I can't believe there are so many cynical people here, throwing around statements that Japanese people are basically unemotional robots. From my experience that's BS. I've had 2 long term relationships with Japanese women and in both cases my partners have been very expressive about their feelings - positive and negative. My relationships ended because of external issues, nothing to do with the expression of love. It's why I'm still friends with them.

Just because we like to express our feelings openly and in some cases expecting a similar response to convince ourselves we're not in a one-sided relationship... doesn't mean everyone else does. Coupled with that, you have some westerners who only say what the ladies want to hear in order to get what they want - using their charm and confidence to lure ladies to love hotels so they can add another conquest to their belts.

I just think some people have been spurned and are venting their spleens.

4 ( +5 / -1 )

Shouldn't the question be "why do Westerners need to hear 'I love you' all the time?" Is it that they are so insecure or mistrustful that their partner might suddenly stop loving them? Sounds a bit immature, regardless of cultural differences.

-3 ( +2 / -5 )

They don't say it because the women don't really love the men (men are supposed to be out there working hard doing and making money for her, no need to lie to them about loving them to keep them going), and the men don't say it to the women because they've figured out that women really don't care about them, and saying it to them would be pretty stupid.

Incidentally, scientific studies show that women are more likely than men to lie about their feelings with "I love you" if they ever say it, and if a man says it to her, she loses respect for the said man. Once a woman has captured a man's heart, she has completed her conjugal goal and further interactions seem pointless to her, so she loses interest. I need to dig out the references, but they are out there.

Besides, the Japanese are non-primitive, highly civilized, highly rational and highly pragmatic. They are beyond most primitive outbursts of emotion.... except when drunk ;)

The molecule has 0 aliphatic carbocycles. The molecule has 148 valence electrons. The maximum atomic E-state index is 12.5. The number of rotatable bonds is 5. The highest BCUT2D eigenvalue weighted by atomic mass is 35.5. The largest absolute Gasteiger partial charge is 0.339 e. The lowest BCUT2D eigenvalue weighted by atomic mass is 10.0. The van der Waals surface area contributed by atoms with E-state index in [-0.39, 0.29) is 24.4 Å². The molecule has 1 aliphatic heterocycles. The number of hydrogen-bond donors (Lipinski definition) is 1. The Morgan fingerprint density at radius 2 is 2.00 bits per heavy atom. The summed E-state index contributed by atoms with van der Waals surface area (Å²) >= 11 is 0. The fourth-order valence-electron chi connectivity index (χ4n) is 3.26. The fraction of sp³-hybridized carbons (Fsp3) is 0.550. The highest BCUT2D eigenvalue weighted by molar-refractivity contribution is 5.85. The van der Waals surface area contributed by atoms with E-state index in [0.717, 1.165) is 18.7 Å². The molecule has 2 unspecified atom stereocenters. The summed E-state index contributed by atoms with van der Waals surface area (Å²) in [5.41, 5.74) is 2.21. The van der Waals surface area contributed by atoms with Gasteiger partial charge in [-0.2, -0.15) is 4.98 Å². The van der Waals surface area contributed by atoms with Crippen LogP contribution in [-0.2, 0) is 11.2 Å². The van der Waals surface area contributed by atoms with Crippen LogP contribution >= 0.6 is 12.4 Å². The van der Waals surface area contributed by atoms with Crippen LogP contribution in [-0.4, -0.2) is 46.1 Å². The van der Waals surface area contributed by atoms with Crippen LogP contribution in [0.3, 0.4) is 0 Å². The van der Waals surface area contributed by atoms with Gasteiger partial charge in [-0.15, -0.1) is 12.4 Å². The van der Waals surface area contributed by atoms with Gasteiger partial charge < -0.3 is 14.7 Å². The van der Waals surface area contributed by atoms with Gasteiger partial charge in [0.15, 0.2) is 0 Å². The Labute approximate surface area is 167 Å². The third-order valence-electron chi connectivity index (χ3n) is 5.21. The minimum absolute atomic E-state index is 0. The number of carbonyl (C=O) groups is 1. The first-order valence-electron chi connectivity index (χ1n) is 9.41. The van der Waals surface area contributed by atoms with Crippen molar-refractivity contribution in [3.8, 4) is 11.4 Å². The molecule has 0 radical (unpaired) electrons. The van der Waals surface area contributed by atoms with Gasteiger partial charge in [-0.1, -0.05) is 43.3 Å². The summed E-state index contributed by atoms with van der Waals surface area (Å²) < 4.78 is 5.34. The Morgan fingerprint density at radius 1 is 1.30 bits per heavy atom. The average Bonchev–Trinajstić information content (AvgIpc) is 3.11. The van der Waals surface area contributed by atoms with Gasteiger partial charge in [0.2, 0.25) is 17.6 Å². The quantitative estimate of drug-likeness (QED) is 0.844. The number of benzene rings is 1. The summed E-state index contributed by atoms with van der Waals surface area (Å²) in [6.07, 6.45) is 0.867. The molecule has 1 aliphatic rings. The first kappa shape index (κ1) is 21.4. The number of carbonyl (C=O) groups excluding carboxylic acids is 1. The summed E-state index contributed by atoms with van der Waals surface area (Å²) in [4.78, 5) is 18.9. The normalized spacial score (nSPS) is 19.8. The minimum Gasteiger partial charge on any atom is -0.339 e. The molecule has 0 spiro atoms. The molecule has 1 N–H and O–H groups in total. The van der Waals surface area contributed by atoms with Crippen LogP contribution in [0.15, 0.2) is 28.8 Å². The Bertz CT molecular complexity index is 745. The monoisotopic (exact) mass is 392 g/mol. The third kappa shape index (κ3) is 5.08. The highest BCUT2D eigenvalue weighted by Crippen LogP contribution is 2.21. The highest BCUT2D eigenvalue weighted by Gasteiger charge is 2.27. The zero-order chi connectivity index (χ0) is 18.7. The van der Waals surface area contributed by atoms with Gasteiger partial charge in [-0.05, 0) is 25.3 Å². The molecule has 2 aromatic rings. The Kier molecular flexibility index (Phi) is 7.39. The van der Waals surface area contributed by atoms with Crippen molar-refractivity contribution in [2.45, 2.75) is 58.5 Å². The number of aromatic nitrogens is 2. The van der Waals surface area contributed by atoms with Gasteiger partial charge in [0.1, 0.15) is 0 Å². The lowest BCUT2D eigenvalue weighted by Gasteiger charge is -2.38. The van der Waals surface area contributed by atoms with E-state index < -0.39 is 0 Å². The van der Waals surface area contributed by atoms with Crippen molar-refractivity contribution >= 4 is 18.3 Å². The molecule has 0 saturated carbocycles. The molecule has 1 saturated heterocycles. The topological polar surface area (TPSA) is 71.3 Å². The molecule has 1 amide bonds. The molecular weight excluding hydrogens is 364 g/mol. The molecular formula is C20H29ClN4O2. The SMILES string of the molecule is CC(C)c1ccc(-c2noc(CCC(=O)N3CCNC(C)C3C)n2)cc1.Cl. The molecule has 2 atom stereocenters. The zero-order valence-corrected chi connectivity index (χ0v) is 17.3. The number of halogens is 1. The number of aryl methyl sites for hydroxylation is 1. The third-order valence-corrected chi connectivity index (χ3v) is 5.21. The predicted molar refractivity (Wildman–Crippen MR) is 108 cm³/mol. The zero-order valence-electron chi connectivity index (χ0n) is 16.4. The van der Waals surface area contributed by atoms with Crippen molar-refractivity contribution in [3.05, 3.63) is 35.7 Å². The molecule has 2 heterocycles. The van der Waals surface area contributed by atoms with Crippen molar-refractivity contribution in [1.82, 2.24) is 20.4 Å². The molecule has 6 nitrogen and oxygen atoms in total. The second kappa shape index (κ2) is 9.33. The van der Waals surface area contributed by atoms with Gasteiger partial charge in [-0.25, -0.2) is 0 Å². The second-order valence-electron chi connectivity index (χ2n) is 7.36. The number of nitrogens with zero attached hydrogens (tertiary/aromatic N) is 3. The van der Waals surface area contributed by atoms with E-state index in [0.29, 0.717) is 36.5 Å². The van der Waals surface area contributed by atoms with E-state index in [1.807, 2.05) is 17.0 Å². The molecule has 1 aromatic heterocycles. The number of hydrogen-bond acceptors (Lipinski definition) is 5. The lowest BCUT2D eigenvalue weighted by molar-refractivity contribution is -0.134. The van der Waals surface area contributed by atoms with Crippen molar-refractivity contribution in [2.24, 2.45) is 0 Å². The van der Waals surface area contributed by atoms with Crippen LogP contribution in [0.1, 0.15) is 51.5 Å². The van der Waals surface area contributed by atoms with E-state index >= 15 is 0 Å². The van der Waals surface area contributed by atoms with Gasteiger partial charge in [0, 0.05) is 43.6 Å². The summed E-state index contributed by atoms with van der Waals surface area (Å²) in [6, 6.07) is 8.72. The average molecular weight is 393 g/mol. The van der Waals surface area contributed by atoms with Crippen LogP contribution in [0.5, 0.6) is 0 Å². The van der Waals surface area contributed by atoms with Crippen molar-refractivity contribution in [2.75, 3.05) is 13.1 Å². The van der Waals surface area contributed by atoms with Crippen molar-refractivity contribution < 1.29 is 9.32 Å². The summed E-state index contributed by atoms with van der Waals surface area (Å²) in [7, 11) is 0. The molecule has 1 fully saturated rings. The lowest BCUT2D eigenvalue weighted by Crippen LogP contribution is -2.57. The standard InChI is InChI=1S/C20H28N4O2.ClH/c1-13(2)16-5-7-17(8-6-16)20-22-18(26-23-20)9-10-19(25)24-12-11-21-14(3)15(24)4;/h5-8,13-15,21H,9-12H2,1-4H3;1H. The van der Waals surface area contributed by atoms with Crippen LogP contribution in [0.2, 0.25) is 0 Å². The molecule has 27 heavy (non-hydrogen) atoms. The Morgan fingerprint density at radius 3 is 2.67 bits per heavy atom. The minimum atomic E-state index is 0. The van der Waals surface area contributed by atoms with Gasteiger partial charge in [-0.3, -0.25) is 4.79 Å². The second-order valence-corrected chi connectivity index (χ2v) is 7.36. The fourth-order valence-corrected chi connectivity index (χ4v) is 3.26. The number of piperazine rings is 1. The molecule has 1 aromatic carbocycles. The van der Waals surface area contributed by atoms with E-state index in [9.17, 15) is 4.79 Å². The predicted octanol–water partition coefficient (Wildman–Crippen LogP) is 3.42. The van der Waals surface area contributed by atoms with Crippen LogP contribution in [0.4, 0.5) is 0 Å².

-5 ( +1 / -6 )

Looks like I struck a nerve with many of the "users" of Japanese women . Sadly this is too often true in Japan, but I don't like it.

0 ( +1 / -1 )

My husband says i love you often than I do and he's a true blooded Japanese from Tohoku!

7 ( +7 / -0 )

Knox is spot on. Only a few have the gift to see reality as such. Knox, find me, add me. I don't care if you're a dude :)

1 ( +2 / -1 )

I guess my (ex) Japanese husband believed in the expression "When in Rome, do as Rome does" because we met in France and he often said "Je t'aime"... Married here in Japan, the words suddenly seemed to have completely "disappeared"...

My Franco-Danish parents certainly knew how to make us feel wanted and loved - even when they punished us for being naughty !

2 ( +2 / -0 )

There's no love.

0 ( +0 / -0 )

I seee the cynics are out in force today.

4 ( +4 / -0 )

Because it is understood.

Thats also why private property here doesnt have "keep out" signs... Lol

And if it does... It has tiny Japanese words, but HUGE English words ;)

1 ( +2 / -1 )

Many good insights here.

As we are all here to comment, I do believe words are very important. Amirite?

I fully believe humans want to interact and talk to each other and not just sensing feelings of affection everywhere. I know some of you here have bought into the Japanese magic of feeling things without uttering words but I think that's BS. Everybody gets happy from spoken words of affection as well as unspoken actions.

0 ( +1 / -1 )

'they don't believe in that sort of public superficiality and artificiality'

Since when are we talking about 'in public'? I don't like people crawling all over each other in public either but that's not the point. Bizarre reasoning from some posters here. Actions speak louder than words....ok, but can't we have both? I haven't met too many people, Japanese or not, telling me they are sick of their partner saying 'I love you' too much. My wife bought me some English beer and a pack of wasabi senbei from Seiyu for Valentine's Day and told me that she loved and appreciated me. I loved the sincere gesture and the sincere words. Is it just 'westerners' who appreciate those words?